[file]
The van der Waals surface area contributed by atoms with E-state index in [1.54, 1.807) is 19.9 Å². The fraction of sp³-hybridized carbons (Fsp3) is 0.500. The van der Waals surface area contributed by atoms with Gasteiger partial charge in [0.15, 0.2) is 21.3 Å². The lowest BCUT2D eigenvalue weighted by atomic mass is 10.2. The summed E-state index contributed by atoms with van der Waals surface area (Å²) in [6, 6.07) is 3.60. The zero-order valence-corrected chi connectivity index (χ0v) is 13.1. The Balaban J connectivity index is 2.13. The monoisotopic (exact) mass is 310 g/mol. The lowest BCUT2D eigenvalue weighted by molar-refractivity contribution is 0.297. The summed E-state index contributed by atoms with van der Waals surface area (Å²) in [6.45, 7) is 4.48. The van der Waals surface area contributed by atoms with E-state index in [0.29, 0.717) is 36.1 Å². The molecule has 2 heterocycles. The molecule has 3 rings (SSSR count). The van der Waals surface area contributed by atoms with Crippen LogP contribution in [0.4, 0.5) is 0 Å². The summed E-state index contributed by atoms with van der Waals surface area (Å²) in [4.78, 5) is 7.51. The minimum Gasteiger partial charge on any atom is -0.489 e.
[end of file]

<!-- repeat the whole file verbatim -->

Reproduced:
The van der Waals surface area contributed by atoms with E-state index in [1.54, 1.807) is 19.9 Å². The fraction of sp³-hybridized carbons (Fsp3) is 0.500. The van der Waals surface area contributed by atoms with Gasteiger partial charge in [0.15, 0.2) is 21.3 Å². The lowest BCUT2D eigenvalue weighted by atomic mass is 10.2. The summed E-state index contributed by atoms with van der Waals surface area (Å²) in [6, 6.07) is 3.60. The zero-order valence-corrected chi connectivity index (χ0v) is 13.1. The Balaban J connectivity index is 2.13. The monoisotopic (exact) mass is 310 g/mol. The lowest BCUT2D eigenvalue weighted by molar-refractivity contribution is 0.297. The summed E-state index contributed by atoms with van der Waals surface area (Å²) in [6.45, 7) is 4.48. The van der Waals surface area contributed by atoms with E-state index in [0.29, 0.717) is 36.1 Å². The molecule has 2 heterocycles. The molecule has 3 rings (SSSR count). The van der Waals surface area contributed by atoms with Crippen LogP contribution in [0.4, 0.5) is 0 Å². The summed E-state index contributed by atoms with van der Waals surface area (Å²) in [4.78, 5) is 7.51. The minimum Gasteiger partial charge on any atom is -0.489 e.